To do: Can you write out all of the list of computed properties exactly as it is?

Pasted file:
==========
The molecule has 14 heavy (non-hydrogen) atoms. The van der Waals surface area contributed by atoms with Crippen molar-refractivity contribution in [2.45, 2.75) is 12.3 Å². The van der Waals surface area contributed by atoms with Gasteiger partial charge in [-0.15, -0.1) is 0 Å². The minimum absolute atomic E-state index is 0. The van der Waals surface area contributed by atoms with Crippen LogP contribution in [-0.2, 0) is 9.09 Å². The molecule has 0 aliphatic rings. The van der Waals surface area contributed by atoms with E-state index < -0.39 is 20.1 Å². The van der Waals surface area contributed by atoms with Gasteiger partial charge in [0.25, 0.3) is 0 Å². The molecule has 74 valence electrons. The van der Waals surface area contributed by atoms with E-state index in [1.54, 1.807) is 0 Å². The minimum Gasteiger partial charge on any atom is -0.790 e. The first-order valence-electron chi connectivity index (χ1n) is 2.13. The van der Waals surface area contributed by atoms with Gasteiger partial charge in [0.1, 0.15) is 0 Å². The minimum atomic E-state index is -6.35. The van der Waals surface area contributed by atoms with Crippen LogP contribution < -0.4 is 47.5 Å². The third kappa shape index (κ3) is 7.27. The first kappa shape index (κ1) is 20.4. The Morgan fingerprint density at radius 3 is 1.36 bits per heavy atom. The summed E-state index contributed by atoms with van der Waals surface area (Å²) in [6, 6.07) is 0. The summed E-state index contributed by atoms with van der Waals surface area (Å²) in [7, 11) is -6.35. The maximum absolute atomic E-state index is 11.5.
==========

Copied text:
The molecule has 14 heavy (non-hydrogen) atoms. The van der Waals surface area contributed by atoms with Crippen molar-refractivity contribution in [2.45, 2.75) is 12.3 Å². The van der Waals surface area contributed by atoms with Gasteiger partial charge in [-0.15, -0.1) is 0 Å². The minimum absolute atomic E-state index is 0. The van der Waals surface area contributed by atoms with Crippen LogP contribution in [-0.2, 0) is 9.09 Å². The molecule has 0 aliphatic rings. The van der Waals surface area contributed by atoms with E-state index < -0.39 is 20.1 Å². The van der Waals surface area contributed by atoms with Gasteiger partial charge in [0.25, 0.3) is 0 Å². The molecule has 74 valence electrons. The van der Waals surface area contributed by atoms with E-state index in [1.54, 1.807) is 0 Å². The minimum Gasteiger partial charge on any atom is -0.790 e. The first-order valence-electron chi connectivity index (χ1n) is 2.13. The van der Waals surface area contributed by atoms with Gasteiger partial charge in [0.1, 0.15) is 0 Å². The minimum atomic E-state index is -6.35. The van der Waals surface area contributed by atoms with Crippen LogP contribution < -0.4 is 47.5 Å². The third kappa shape index (κ3) is 7.27. The first kappa shape index (κ1) is 20.4. The Morgan fingerprint density at radius 3 is 1.36 bits per heavy atom. The summed E-state index contributed by atoms with van der Waals surface area (Å²) in [6, 6.07) is 0. The summed E-state index contributed by atoms with van der Waals surface area (Å²) in [7, 11) is -6.35. The maximum absolute atomic E-state index is 11.5.